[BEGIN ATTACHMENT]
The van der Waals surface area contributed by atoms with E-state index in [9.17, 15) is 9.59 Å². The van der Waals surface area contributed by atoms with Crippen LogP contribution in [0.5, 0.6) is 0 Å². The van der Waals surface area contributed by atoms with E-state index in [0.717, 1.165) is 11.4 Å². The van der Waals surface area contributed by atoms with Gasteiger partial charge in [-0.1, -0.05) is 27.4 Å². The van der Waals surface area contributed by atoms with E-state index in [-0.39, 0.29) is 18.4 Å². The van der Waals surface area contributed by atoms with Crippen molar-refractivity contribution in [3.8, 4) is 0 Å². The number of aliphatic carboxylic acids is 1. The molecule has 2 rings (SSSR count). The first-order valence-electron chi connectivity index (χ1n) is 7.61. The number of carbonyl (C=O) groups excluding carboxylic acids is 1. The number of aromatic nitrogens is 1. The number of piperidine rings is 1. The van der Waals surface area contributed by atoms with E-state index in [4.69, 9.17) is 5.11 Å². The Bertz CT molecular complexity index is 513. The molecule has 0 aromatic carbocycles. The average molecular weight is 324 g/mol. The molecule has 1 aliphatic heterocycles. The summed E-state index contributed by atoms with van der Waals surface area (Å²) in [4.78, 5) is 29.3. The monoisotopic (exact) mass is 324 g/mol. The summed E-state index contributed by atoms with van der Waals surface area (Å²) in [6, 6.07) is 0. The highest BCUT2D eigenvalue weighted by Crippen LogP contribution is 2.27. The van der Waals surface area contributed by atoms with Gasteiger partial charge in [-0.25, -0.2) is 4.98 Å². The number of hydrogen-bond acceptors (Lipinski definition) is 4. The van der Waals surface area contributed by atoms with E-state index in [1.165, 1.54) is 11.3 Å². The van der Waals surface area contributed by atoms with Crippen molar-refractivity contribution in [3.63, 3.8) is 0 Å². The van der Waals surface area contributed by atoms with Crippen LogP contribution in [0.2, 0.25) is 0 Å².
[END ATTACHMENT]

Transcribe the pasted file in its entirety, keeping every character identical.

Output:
The van der Waals surface area contributed by atoms with E-state index in [9.17, 15) is 9.59 Å². The van der Waals surface area contributed by atoms with Crippen LogP contribution in [0.5, 0.6) is 0 Å². The van der Waals surface area contributed by atoms with E-state index in [0.717, 1.165) is 11.4 Å². The van der Waals surface area contributed by atoms with Gasteiger partial charge in [-0.1, -0.05) is 27.4 Å². The van der Waals surface area contributed by atoms with E-state index in [-0.39, 0.29) is 18.4 Å². The van der Waals surface area contributed by atoms with Crippen molar-refractivity contribution in [3.8, 4) is 0 Å². The number of aliphatic carboxylic acids is 1. The molecule has 2 rings (SSSR count). The first-order valence-electron chi connectivity index (χ1n) is 7.61. The number of carbonyl (C=O) groups excluding carboxylic acids is 1. The number of aromatic nitrogens is 1. The number of piperidine rings is 1. The van der Waals surface area contributed by atoms with E-state index in [4.69, 9.17) is 5.11 Å². The Bertz CT molecular complexity index is 513. The molecule has 0 aromatic carbocycles. The average molecular weight is 324 g/mol. The molecule has 1 aliphatic heterocycles. The summed E-state index contributed by atoms with van der Waals surface area (Å²) in [4.78, 5) is 29.3. The monoisotopic (exact) mass is 324 g/mol. The summed E-state index contributed by atoms with van der Waals surface area (Å²) in [6, 6.07) is 0. The highest BCUT2D eigenvalue weighted by Crippen LogP contribution is 2.27. The van der Waals surface area contributed by atoms with Gasteiger partial charge in [-0.25, -0.2) is 4.98 Å². The number of hydrogen-bond acceptors (Lipinski definition) is 4. The van der Waals surface area contributed by atoms with E-state index in [1.165, 1.54) is 11.3 Å². The van der Waals surface area contributed by atoms with Crippen molar-refractivity contribution in [3.63, 3.8) is 0 Å². The van der Waals surface area contributed by atoms with Crippen LogP contribution in [0.2, 0.25) is 0 Å².